It can be an object of this invention to provide a thin film fabrication technique which combines the versatility of standard chemical vapor deposition with the molecular beam properties of conventional molecular beam epitaxy.

It can be another object of this invention to provide, in particular, for the use of metal organic molecular beam epitaxy (MOMBE) with suitable metal-organic precursors, such precursors having, without limitation: 1) a very low background pressure (<10−7 Torr); 2) a single metal-containing volatile species in the molecular beam, 3) a high sticking coefficient, 4) and high long-term stability at the evaporation temperature (no decomposition or oxidation of the source materials), 5) an organic component/ligand accessible commercially or by known synthetic techniques, and 6) sufficient volatility (>10−6 Torr) at low temperature.

It can also be an object of the:present invention to provide a method for deposition of thin films of nanometer dimensions (less than 50 nm, and preferably less than about 3 to about 10 nm) by molecular beam epitaxy techniques using pressures (oxygen and/or base) lower than those of one prior art and/or to achieve the film composition and/or morphology desired.

It can also be an object of the present invention to provide methods, processes, and/or techniques of the type described herein for the deposition of a variety of alkaline earth and rare earth oxides, from commercially-available metal precursors, without carbon contamination on substrates useful in the fabrication of integrated systems.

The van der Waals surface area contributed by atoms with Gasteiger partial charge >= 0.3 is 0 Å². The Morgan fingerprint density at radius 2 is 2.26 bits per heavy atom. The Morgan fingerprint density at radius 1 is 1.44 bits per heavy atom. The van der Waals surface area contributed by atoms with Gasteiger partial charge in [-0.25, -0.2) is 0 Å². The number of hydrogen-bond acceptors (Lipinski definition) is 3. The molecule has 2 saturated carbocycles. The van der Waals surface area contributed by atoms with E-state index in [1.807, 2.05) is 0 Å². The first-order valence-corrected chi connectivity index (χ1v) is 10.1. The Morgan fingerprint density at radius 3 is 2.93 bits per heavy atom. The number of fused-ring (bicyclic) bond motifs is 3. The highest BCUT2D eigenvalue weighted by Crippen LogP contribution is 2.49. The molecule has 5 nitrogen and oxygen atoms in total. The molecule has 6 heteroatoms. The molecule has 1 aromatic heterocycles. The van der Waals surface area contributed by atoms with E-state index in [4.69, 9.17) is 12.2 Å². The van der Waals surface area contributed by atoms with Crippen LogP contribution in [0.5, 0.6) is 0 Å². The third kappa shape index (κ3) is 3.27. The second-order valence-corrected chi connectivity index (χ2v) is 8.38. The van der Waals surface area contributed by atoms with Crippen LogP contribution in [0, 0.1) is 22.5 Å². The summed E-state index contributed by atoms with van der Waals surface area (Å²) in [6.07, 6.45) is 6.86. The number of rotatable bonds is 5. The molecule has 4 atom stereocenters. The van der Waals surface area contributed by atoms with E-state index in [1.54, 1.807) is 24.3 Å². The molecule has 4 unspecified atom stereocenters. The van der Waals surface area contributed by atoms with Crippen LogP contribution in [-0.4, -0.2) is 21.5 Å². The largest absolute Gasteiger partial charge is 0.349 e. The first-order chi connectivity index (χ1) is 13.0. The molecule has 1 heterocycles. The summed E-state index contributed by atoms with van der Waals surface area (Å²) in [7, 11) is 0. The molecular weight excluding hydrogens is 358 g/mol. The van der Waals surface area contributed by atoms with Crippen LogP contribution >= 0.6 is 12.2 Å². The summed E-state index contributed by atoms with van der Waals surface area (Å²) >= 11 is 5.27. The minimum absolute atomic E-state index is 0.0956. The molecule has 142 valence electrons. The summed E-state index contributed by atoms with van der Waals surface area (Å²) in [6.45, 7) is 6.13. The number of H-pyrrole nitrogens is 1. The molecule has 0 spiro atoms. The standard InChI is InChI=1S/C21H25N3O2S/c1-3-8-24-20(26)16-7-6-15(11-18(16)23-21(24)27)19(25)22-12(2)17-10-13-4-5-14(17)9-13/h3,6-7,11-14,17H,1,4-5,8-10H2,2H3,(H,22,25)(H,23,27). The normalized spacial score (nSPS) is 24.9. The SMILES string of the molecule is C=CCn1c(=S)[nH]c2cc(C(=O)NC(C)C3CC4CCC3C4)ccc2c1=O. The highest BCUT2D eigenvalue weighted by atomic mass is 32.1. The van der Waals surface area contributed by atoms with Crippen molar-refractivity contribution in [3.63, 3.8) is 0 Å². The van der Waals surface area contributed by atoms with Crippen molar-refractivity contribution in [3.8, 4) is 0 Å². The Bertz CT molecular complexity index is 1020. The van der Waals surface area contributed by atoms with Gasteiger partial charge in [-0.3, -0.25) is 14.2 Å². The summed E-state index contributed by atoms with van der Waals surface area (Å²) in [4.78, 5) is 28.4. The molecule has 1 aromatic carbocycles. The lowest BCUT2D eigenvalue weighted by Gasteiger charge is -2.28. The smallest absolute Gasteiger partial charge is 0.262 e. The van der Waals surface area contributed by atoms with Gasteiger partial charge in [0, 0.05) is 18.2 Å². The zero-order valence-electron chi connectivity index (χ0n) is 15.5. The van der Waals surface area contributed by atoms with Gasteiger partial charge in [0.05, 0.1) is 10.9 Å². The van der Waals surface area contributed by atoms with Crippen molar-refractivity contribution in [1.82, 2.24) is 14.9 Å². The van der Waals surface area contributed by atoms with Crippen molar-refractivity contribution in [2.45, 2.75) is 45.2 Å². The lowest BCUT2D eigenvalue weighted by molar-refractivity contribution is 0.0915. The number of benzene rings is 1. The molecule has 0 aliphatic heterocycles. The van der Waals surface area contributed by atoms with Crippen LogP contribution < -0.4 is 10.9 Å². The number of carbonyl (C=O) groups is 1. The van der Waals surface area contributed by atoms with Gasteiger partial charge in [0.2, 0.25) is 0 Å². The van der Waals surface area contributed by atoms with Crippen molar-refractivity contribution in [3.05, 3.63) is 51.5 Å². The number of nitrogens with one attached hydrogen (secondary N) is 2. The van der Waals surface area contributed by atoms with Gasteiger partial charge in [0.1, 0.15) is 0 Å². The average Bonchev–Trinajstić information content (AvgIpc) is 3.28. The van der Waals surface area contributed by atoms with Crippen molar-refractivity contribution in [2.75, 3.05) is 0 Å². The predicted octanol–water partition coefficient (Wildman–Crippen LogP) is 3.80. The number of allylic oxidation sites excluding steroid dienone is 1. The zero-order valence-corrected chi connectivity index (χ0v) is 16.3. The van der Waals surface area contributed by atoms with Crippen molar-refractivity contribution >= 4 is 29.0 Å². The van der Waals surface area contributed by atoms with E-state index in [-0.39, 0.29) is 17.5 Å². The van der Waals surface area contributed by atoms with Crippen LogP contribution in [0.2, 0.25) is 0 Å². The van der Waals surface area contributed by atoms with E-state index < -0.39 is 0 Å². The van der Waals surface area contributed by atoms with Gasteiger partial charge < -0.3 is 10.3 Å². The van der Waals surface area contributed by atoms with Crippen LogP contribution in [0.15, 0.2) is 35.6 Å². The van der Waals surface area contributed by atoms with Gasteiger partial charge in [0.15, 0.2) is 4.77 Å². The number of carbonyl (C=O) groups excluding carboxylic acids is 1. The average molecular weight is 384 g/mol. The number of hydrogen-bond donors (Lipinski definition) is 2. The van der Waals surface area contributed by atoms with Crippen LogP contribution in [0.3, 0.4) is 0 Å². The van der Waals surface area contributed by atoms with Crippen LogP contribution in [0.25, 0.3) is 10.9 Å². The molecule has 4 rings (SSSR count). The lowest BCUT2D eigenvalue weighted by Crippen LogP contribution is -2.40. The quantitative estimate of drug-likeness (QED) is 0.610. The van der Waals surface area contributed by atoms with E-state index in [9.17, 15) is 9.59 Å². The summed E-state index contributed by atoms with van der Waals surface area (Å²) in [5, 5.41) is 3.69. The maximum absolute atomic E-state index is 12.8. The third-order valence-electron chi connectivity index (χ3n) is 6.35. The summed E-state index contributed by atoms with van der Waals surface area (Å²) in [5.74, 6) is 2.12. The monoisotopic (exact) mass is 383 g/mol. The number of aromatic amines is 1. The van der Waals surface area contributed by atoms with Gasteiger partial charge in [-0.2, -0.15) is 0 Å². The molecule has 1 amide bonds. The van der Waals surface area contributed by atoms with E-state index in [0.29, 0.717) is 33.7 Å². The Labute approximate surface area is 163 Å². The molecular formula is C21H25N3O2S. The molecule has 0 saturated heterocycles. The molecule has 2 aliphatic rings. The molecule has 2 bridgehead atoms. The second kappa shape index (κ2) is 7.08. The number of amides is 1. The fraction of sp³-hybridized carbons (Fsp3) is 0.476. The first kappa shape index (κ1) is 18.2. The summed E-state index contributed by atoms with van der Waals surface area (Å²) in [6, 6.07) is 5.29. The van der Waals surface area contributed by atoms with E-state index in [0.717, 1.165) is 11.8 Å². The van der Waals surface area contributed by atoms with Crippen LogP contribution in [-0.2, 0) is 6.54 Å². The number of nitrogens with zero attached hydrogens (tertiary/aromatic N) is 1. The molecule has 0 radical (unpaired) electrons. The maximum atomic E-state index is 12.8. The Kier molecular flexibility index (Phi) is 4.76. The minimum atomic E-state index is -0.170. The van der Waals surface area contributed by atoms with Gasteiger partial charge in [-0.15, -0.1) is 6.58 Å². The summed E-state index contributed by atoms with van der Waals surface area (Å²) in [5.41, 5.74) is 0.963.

It can also be an object of the present invention to provide thin film metal oxides, the metal component thereof including but not limited to Ca, Zn, Cd, V, Rh, Pt, Th, Fe, Pd, Ga, Al, Be, U, Hf, La, Pr, Sm, Gd, Dy, Er, Yb, Sc, Th, Ti, Ba, Ce, Mg and Pb, such films as can be amorphous or provided with glass, crystalline, polycrystalline or epitaxial morphologies.

It can also be an object of the present invention to provide metal oxide films, such as those referenced above, for use in the fabrication of a variety of composites for subsequent integration, such composites including substrates of Si and Ge, or with compound (Group III-V and II-VI) substrates.

It can also be an object of this invention to provide a deposition technique which allows in situ film diagnosis and monitoring, allowing for use of reflection high-energy election diffraction and other diagnostic methods (including MS and RGA) under the vacuum conditions inherent to such a technique.